As you may know by now, mulling over RPA use cases is our favourite solution for holding on to the positive facts about automation, while not getting carried away by the insights drawn from a whole plethora of positive statistical data. This time, we’ll be pondering some robotic process automation use cases in retail.
Upon hearing the theme, some skeptical voices might raise, along the lines of: “Why should we even consider the role of automation in the retail sector? Could software robots add anything to the helping hand of our physical robot colleagues in stores?”
“According to the 2017 U.S. Online Retail Forecast, online sales are expected to increment tremendously. That is, growing with a CAGR of 12% through 2020 and 9% over the next decade, by 2023 online sales will account for a quarter of the overall retail industry.”
This impressive growth, corroborated by a much slower market growth, rising production and labour costs, or unreliable supply, will certainly pose significant challenges to the organisation of business processes in the industry. Moreover, retail must also adapt to the industrial paradigm change towards a consumer-centered approach to business.
Technology-enabled retail by means of automated processes, payment platforms, payroll management systems, etc., might be precisely what is needed to optimally address the above-mentioned challenges, by encouraging productivity and improving customer experience.
This is backed by the Accenture report Automation in Consumer Goods, according to which 43% of CPG executives already deploy RPA. The bottom line is that with such complex adjustments underway, executives of retail companies need RPA use cases to ponder, and, consequently, learning from peers’ experiences.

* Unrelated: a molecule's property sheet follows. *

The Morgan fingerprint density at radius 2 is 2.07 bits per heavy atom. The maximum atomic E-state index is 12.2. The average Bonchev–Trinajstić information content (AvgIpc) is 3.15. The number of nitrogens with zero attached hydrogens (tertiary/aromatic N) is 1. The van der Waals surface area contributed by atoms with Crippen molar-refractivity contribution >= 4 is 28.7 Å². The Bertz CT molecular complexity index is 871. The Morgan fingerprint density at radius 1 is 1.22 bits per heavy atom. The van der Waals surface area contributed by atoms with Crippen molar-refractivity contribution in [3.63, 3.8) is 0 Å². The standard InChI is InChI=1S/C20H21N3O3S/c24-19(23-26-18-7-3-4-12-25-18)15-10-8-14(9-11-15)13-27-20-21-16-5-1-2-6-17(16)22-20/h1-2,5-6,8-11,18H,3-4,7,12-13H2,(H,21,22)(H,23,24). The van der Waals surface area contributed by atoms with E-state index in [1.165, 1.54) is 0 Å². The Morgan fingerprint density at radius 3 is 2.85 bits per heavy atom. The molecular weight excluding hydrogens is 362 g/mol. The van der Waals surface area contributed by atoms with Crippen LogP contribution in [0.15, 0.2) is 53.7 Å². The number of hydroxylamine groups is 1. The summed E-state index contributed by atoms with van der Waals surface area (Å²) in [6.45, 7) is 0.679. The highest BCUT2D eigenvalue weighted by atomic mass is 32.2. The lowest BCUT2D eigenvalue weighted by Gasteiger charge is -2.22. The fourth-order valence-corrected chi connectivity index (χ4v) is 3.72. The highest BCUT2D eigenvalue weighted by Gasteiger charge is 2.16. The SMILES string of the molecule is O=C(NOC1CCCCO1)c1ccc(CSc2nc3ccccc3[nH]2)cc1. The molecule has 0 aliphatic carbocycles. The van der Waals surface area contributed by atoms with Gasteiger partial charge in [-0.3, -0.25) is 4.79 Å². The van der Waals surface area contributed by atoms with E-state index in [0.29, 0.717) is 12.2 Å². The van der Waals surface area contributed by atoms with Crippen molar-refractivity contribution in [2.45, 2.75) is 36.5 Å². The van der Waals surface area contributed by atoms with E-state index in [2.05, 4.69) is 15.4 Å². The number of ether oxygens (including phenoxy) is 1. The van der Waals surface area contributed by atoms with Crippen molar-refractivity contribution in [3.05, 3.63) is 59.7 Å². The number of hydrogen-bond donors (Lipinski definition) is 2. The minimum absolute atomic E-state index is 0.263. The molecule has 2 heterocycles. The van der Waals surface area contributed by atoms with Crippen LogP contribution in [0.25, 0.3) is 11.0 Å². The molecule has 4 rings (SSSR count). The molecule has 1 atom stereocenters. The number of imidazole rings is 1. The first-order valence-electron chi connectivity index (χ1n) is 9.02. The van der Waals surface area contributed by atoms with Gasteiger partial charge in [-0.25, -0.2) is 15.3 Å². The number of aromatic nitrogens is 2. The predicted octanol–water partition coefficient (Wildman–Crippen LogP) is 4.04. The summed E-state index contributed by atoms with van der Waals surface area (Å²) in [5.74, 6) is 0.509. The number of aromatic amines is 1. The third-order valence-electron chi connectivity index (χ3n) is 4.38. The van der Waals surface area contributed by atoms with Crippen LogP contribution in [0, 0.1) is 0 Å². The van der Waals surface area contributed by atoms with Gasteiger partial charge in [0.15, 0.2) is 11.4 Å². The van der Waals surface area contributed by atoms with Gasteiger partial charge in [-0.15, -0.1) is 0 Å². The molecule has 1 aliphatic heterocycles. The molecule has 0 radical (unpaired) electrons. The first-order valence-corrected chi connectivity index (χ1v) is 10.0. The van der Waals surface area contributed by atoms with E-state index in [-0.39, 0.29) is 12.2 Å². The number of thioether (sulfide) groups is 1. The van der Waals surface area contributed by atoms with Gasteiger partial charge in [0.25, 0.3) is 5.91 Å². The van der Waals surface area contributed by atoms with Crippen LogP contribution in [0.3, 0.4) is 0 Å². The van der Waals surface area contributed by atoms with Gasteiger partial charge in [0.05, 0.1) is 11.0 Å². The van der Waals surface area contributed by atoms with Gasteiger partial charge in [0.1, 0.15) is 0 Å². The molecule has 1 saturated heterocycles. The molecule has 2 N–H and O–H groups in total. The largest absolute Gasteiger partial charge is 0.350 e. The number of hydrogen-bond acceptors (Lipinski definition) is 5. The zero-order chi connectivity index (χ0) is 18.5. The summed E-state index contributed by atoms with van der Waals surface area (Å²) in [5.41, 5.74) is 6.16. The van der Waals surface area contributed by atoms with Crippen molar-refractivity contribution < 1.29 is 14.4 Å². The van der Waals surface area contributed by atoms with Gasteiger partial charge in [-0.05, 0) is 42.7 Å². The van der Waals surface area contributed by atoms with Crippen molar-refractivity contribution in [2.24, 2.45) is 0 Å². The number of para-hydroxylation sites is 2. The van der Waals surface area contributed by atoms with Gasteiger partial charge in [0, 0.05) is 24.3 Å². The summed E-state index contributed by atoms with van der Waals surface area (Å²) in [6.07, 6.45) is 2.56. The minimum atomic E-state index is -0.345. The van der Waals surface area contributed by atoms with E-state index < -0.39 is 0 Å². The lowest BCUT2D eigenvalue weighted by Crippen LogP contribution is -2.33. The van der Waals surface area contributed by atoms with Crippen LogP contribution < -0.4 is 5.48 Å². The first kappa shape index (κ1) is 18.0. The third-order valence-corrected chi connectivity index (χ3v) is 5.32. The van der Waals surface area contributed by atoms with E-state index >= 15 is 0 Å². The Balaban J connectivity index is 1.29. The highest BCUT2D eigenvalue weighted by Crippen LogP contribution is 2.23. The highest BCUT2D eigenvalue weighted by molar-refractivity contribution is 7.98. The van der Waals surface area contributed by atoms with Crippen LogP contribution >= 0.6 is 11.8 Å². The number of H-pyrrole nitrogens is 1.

Robotic process automation (RPA) use cases in retail
Let’s have a look at some representative robotic process automation use cases in retail. The list should clarify what it is that RPA in retail can do, and, consequently, provide a substantial justification for its use.
1. Sales analytics
Comprehensive analysis of large amounts of sales data is fundamental for marketing and consumer behaviour analysis. It is a necessary condition for a wide range of retail decisions concerning, e.g. trade promotions, new product introductions, churn rate minimisation.
Automated analytics provides easy access to exhaustive reports providing real-time insights of customers’ behaviour and corresponding customer preferences. As such, it is a very useful tool for discerning the parameters that influence clients’ dropping out of services, which allows timely deployment of specific actions in order to retain them. Moreover, future-oriented analysis allows accurate sales forecasting, which is a supporting pillar of stock optimisation.
2. Demand and supply planning
The integrative capacity of RPA technology allows to streamline data gathering, formatting, and standardisation, plan simulations, exception finding, i.e, all the necessary steps towards devising realist and efficient business plans. This leads to improved capacity and assets management, and hence, to a boost in productivity.
3. Store planning